Today would have been the 95th birthday of my maternal grandfather who passed away nearly nine years ago: a man who influenced me and my writing more than one poem can express. Still, I couldn’t let the day pass without acknowledging it in some way, especially while I’m in the midst of writing about my family and childhood. So, for what it’s worth, here is something little to say that I love him still.
Love sets me writing like a Grandfather clock:
Love of him as much as anything else.
While his van is parked in our drive, I sit
With a cup of Twinings tea as he tells
Of Abel Magwitch, and Crusoe, and which
Works of Dickens’ he has never read.
I stuff words and stories wherever they fit,
Dreaming of graveyards and convicts. In bed
I compose my own Kidnapped, see pages
Like plates of delicacies, shelf-tables spread
As feast before me. I taste the ages
And grab pen to write: first of Samurais,
Then peace – whatever the mind engages –
In words like airboats breaking through the skies.
Essendon is drenched today. On Albion
And Buckley where my Granddad learnt to walk,
To talk, lies last night’s deluge in puddles,
In screen of watery sheen, while vermillion
Morning climbs the eastern sky. When we talk
Of heritage, does it sit in huddles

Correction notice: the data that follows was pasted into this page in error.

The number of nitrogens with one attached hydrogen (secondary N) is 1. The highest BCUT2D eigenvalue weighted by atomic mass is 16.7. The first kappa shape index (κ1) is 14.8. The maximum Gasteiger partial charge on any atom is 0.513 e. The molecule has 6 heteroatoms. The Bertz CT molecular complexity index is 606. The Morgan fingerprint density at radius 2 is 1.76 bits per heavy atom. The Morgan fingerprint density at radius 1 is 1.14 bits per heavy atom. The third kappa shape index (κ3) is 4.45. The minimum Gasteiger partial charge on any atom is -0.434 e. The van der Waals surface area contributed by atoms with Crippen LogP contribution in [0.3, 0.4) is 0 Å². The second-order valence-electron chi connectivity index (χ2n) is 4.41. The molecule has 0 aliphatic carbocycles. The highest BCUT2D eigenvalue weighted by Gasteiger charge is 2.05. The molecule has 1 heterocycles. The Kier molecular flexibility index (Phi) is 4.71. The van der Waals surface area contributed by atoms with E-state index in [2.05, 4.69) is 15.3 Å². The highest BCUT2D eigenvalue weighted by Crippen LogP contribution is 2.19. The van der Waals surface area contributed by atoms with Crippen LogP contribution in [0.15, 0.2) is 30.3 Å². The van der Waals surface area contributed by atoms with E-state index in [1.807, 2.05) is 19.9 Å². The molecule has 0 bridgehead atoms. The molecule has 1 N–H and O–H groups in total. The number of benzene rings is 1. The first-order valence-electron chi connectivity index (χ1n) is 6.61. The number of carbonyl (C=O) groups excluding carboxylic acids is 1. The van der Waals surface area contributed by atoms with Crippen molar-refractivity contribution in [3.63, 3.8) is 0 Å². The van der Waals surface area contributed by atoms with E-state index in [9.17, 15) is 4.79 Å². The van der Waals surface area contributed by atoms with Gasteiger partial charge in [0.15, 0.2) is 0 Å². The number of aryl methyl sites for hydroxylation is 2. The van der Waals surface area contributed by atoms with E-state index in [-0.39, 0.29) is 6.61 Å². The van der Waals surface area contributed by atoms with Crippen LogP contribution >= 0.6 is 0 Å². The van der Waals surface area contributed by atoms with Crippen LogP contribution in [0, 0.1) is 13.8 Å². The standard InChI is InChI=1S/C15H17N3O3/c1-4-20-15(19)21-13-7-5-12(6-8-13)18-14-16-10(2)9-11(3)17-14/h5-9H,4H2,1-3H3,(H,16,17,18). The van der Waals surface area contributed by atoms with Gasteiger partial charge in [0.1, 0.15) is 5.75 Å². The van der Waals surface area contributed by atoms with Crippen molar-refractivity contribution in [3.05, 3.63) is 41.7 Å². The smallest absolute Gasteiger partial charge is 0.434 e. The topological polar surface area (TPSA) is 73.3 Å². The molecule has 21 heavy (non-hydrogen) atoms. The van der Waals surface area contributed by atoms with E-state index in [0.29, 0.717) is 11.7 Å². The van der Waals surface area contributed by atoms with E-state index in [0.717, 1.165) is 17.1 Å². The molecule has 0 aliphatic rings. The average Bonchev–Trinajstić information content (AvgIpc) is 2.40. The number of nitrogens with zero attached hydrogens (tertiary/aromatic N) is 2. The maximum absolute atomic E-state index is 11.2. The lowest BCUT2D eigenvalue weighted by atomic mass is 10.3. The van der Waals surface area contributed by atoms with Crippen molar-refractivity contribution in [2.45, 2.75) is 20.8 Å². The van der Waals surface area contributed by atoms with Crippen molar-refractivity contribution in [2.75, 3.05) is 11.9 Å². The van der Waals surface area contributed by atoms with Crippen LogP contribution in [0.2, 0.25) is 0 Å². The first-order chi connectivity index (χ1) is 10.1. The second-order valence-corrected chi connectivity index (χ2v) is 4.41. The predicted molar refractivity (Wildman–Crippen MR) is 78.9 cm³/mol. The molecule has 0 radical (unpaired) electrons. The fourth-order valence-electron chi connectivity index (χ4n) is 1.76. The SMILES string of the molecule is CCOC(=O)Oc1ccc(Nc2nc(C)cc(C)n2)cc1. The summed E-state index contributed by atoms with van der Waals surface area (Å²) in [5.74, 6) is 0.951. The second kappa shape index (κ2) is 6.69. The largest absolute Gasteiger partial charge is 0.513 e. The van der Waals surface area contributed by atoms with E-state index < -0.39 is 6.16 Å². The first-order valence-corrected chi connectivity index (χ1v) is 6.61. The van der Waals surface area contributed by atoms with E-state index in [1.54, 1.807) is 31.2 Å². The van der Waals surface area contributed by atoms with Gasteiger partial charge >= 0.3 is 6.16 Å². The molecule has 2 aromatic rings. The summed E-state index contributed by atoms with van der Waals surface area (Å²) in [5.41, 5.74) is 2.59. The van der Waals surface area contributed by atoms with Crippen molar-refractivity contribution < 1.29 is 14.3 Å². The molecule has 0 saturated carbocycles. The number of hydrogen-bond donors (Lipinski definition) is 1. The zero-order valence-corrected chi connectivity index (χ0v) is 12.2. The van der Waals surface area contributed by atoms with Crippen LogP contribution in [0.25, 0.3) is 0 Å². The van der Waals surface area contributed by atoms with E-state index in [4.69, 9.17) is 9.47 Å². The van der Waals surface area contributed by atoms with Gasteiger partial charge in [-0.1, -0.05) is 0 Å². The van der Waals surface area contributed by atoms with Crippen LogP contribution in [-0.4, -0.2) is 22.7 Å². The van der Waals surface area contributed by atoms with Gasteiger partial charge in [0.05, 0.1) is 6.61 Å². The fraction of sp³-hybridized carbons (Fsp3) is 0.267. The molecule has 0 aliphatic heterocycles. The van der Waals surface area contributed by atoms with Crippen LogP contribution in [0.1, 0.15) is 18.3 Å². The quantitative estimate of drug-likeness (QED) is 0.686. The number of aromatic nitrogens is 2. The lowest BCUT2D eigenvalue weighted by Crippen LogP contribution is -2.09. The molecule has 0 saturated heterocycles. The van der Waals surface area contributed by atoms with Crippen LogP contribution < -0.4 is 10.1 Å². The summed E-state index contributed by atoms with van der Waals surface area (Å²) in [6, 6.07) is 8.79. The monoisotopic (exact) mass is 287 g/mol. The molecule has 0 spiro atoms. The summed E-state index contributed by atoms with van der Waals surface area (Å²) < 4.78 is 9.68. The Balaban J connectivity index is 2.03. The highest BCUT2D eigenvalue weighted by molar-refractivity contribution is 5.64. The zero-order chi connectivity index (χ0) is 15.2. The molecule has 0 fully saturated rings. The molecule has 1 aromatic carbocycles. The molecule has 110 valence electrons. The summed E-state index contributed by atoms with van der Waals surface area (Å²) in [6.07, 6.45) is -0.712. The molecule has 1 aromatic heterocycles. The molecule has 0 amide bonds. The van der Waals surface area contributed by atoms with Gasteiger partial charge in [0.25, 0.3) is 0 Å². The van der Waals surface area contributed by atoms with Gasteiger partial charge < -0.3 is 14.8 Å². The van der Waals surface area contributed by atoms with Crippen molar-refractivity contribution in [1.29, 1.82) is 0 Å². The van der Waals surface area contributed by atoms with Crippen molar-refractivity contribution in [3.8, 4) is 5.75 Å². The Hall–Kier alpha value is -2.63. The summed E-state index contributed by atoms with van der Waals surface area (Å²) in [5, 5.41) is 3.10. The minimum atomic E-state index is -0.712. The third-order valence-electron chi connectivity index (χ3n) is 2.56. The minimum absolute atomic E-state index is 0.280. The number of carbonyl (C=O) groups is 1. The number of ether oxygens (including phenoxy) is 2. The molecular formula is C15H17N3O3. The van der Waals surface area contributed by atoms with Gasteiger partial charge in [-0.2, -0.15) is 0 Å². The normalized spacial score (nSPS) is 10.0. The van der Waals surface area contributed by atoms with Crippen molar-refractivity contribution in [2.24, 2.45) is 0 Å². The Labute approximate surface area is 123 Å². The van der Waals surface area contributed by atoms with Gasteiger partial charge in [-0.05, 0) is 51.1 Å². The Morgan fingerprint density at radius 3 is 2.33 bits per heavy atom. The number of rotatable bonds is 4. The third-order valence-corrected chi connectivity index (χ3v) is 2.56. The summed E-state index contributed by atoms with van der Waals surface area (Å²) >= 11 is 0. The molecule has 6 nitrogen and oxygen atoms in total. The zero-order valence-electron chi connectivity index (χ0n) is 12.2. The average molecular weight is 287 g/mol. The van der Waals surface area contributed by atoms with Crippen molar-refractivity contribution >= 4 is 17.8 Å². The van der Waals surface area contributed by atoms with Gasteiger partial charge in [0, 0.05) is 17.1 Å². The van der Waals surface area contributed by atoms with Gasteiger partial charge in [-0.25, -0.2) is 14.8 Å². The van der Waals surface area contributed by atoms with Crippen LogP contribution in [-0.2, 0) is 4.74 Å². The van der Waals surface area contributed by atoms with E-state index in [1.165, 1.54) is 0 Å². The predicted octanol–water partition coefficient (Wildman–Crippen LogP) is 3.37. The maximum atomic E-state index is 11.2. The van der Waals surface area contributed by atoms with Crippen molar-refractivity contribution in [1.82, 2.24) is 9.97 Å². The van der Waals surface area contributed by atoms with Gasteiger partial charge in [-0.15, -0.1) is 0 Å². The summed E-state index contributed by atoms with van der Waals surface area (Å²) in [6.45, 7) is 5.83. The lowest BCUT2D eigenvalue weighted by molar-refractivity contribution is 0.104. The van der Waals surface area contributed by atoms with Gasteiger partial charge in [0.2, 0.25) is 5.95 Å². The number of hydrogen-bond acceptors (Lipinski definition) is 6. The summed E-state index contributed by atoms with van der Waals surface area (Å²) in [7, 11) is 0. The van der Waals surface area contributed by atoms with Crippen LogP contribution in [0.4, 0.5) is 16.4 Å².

Like these? old buildings nestled in new ones
And the streets changing names, permanent as chalk,
Captured somewhere in memories like muddles?
Sometimes, when brain’s geography failed,
He fancied himself back on these streets,
And spoke of St Thomas’s where he’d been hailed
As Stupid Stuart. What memory repeats
Is mystery; beneath rainy road is soil
That, pre-Alzheimer’s, Granddad learnt to toil.
As part of my new writing project, My Family and Other Landscapes, I’m setting myself the challenge of writing one sonnet each day for the next few months. I won’t post all of them here, but I’ll make semi-regular updates and select the best to put together a book from them. Here is today’s effort.
He tells stories all the time: some are true,
Some are not (the most fun is had from these);
And on some garden afternoons he weaves
Stories of made-up distant lands, and you,
Adventurer you are, embark into
His terraced Sydney woodland. Though he leaves
You off on your sojourning (and may heave
A sigh to see you occupied, it’s true),
He’s there in every game, and will stay
When games are done and memory is all:
Turning compost by the garden wall,
Tilling soil for poetry to grow.
The life of mind is given birth right here,
Where joy springs out of safety, ever clear,
The love that held, will hold and won’t let go.
It snowed the week I was born; my brother
and sister, fresh from Sydney, harvested
July joy with tingling fingers, gathered
what they could in eager clumps and pressed it
like ice cream into a punnet, to freeze
and store for future days. Being born late
I missed the fun, but days of ten degrees
trained me for cold; I could never equate
the Queensland warmth when we moved up north with
home, or the way things should be. The first sigh
of frozen breath, I puffed my Arctic wish,
ignoring trees that caught me in my lie.
Home is what our aspirations miss,
where daydreams stop and cognisance is bliss.
Ding the lights of the level crossing red;
The common man is held at standstill now.
He measures plight in traffic lights and how
Great the cost to take the Bridge instead.
The day is long but time spent here is dead,
Growing only lines on furrowed brow.